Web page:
At Arcturus, our solutions for financial institutions recognise that accessing this data via multiple channels – and being able to integrate this data with our clients’ existing platforms and workflows – is very important.
That’s why we offer flexibility to fit the needs of different users.
Our APIs, cloud data sharing sandbox environment and the Arcturus platform all enable collaboration across teams.
Arcturus functions as a source of record on carbon and energy transition positioning.
We identify common pain points – whether you’re a bank, capital allocator, or investment manager – not least, time & resource pressure.
As we’ve broadened our engagement with our clients, we continuously learn about their compounding data challenges. Current reporting practices often rely on manual data collection, intensive use of spreadsheets, and lack of clarity on versioning. In many instances, recalculating portfolio data can take weeks.
Arcturus – and our Financed Emissions API – cuts that timeframe to minutes.
Users can deploy their own preferred data and use Arcturus infrastructure to manage it, or leverage Arcturus’ data as well as tools. Arcturus will enable more complex analysis to be run, such as scenarios with specific holdings included or excluded.
To accompany our financed emissions engines, Arcturus delivers solutions to matching portfolio holdings and corporate entities that can otherwise present substantial barriers to calculating financed emissions.
Imagine a roadmap that illuminates the abatement potential of an investment position – or an entire portfolio.
At Arcturus, we deliver a suite of metrics and insights that enable the portfolio or risk manager to better understand how their portfolio’s GHG emissions compare to an industry benchmark.
We call these metrics Potential Abated Emission KPIs.
A company's potential abated GHG emissions are the result of a comparison to the carbon efficiency of a peer group. 
Understanding a company’s near- to medium-term abatement potential can better inform managers on emissions that could (or indeed should) be offset. This holds true whether you’re a bank risk manager, an investment steward at an asset owner, or a VP of finance or sustainability at a corporate.
Certainly, there is a passive component to decarbonising your portfolios: many business activities will be electrified, and grids will transition to renewables. But we believe that a “passive only” approach to your emissions will leave risks unmitigated. This is particularly true of sectors known for high energy use: chemicals, cement, steel – and, of course, oil and gas.
Decisions about actions to be taken cannot be made in isolation of valuations, the need for portfolio diversification, and the fiduciary requirement to deliver risk adjusted return.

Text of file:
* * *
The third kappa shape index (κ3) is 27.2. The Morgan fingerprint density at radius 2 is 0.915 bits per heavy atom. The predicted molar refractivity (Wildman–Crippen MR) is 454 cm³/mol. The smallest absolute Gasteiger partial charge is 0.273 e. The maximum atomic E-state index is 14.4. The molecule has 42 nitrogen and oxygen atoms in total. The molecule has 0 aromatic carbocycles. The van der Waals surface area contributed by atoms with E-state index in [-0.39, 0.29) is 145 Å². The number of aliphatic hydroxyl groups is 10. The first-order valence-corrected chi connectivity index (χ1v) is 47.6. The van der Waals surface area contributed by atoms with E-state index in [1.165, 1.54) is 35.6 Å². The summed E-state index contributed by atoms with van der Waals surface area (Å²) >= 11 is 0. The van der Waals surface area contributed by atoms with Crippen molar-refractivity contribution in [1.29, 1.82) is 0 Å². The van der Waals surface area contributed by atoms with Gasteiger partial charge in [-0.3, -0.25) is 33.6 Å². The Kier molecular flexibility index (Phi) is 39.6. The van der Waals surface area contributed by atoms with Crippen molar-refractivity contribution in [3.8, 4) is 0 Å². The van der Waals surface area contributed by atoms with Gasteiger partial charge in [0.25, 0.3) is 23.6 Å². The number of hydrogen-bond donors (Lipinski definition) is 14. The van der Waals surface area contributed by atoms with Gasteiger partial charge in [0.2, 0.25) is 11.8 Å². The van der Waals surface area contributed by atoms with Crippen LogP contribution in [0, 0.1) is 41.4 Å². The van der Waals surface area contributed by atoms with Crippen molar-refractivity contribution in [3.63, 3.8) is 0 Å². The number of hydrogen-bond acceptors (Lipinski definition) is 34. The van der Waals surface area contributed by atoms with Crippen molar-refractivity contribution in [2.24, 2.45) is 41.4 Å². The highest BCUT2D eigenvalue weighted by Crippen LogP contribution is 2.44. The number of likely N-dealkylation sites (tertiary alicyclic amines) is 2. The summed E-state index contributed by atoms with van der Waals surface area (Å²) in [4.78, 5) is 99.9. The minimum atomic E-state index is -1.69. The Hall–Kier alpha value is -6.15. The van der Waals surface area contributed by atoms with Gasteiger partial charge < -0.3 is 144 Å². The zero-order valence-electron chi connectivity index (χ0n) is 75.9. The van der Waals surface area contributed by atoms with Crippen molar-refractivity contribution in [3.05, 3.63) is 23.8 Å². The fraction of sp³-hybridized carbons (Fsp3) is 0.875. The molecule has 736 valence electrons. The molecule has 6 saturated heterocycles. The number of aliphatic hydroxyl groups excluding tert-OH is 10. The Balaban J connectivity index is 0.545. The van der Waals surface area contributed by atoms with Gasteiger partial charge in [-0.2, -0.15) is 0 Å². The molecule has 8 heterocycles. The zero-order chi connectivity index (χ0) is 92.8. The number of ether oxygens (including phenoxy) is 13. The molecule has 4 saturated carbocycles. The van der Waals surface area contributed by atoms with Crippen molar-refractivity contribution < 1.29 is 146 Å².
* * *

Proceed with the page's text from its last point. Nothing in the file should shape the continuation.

Arcturus believes that financed emissions assessment is an essential component of delivering on investor return objectives over time.
Banks are taking the first steps to assessing how to effectively integrate carbon costs into their risk and capital allocation models. Companies need to ensure they have continued access to bank credit and capital markets to finance growth.
Positioning on a decarbonising trajectory enables CFOs and Treasurers to take this potential risk off the table.
The inaction here may result in increased cost of capital, refinancing risk, and even debt service pressure with increasing costs of offsetting emissions and financing costs compounding.
Where emissions cannot be abated near term, then use of regulated carbon allowances or voluntary carbon offsets is one option available to risk managers – not just to companies themselves.
 Leading central banks including the ECB, the Fed, Bank of England and Bank of Japan are requiring banks to undertake climate stress tests in an energy transition context assuming carbon prices escalate to circa $150-200 per m/t of CO2 equivalent. https://www.federalreserve.gov/publications/files/csa-instructions-20230117.pdf
 Total emissions are multiplied by the median EU-ETS auction prices for 2020 and 2022 and then normalised by comparing these values against the company reported EBITDA to illustrate the impact on profitability. In cases where 2022 EBITDA data was not available, we used 2021.
 The peer group can be defined from an industry index or a selected comparable group of companies. Our implementation is based on Arcturus Carbon Intensity Index, which is based on the yearly historical distributions of carbon intensities by Arcturus Sector.
The abatement potential is measured for each holding in a portfolio by comparing the company's reported or estimated carbon intensity against the sector reference carbon intensity threshold and then converting this difference into an absolute emissions number.